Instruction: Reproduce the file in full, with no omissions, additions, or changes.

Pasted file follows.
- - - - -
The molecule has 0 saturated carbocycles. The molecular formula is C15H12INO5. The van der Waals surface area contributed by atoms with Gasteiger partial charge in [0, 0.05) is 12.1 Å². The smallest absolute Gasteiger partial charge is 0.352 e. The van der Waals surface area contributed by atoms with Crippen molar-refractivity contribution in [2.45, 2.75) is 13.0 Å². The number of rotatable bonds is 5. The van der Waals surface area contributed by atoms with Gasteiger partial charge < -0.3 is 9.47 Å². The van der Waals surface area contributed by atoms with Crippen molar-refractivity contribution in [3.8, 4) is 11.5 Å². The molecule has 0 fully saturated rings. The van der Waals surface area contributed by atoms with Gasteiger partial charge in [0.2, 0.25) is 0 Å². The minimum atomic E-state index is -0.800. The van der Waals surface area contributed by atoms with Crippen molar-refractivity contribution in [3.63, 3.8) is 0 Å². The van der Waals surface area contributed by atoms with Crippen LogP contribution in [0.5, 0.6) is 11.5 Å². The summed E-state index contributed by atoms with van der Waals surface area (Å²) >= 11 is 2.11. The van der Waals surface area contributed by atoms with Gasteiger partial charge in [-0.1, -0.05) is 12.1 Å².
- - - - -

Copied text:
The molecule has 0 saturated carbocycles. The molecular formula is C15H12INO5. The van der Waals surface area contributed by atoms with Gasteiger partial charge in [0, 0.05) is 12.1 Å². The smallest absolute Gasteiger partial charge is 0.352 e. The van der Waals surface area contributed by atoms with Crippen molar-refractivity contribution in [2.45, 2.75) is 13.0 Å². The number of rotatable bonds is 5. The van der Waals surface area contributed by atoms with Gasteiger partial charge < -0.3 is 9.47 Å². The van der Waals surface area contributed by atoms with Crippen molar-refractivity contribution in [3.8, 4) is 11.5 Å². The molecule has 0 fully saturated rings. The van der Waals surface area contributed by atoms with Gasteiger partial charge in [0.2, 0.25) is 0 Å². The minimum atomic E-state index is -0.800. The van der Waals surface area contributed by atoms with Crippen molar-refractivity contribution in [3.63, 3.8) is 0 Å². The van der Waals surface area contributed by atoms with Crippen LogP contribution in [0.5, 0.6) is 11.5 Å². The summed E-state index contributed by atoms with van der Waals surface area (Å²) >= 11 is 2.11. The van der Waals surface area contributed by atoms with Gasteiger partial charge in [-0.1, -0.05) is 12.1 Å².